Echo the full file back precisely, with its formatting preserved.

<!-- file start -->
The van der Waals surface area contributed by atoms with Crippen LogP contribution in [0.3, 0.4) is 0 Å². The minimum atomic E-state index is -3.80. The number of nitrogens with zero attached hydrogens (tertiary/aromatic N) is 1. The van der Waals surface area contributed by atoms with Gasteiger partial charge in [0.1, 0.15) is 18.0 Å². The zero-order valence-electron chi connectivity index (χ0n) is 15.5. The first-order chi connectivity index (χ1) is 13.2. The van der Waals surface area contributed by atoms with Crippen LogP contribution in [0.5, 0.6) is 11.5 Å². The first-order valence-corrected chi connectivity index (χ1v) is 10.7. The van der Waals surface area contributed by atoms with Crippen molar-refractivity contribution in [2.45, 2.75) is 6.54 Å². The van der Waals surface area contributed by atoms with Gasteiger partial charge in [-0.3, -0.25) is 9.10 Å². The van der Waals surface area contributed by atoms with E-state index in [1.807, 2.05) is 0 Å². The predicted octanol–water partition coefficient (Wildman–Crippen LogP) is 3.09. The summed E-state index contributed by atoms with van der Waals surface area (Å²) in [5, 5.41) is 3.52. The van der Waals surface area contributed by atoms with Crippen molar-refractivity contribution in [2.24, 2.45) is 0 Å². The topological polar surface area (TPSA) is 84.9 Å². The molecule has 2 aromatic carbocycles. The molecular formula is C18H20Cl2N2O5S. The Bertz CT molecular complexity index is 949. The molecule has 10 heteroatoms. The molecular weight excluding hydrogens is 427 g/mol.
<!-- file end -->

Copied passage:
The van der Waals surface area contributed by atoms with Crippen LogP contribution in [0.3, 0.4) is 0 Å². The minimum atomic E-state index is -3.80. The number of nitrogens with zero attached hydrogens (tertiary/aromatic N) is 1. The van der Waals surface area contributed by atoms with Gasteiger partial charge in [0.1, 0.15) is 18.0 Å². The zero-order valence-electron chi connectivity index (χ0n) is 15.5. The first-order chi connectivity index (χ1) is 13.2. The van der Waals surface area contributed by atoms with Crippen LogP contribution in [0.5, 0.6) is 11.5 Å². The first-order valence-corrected chi connectivity index (χ1v) is 10.7. The van der Waals surface area contributed by atoms with Crippen molar-refractivity contribution in [2.45, 2.75) is 6.54 Å². The van der Waals surface area contributed by atoms with Gasteiger partial charge in [-0.3, -0.25) is 9.10 Å². The van der Waals surface area contributed by atoms with E-state index in [1.807, 2.05) is 0 Å². The predicted octanol–water partition coefficient (Wildman–Crippen LogP) is 3.09. The summed E-state index contributed by atoms with van der Waals surface area (Å²) in [5, 5.41) is 3.52. The van der Waals surface area contributed by atoms with Crippen molar-refractivity contribution in [2.24, 2.45) is 0 Å². The topological polar surface area (TPSA) is 84.9 Å². The molecule has 2 aromatic carbocycles. The molecular formula is C18H20Cl2N2O5S. The Bertz CT molecular complexity index is 949. The molecule has 10 heteroatoms. The molecular weight excluding hydrogens is 427 g/mol.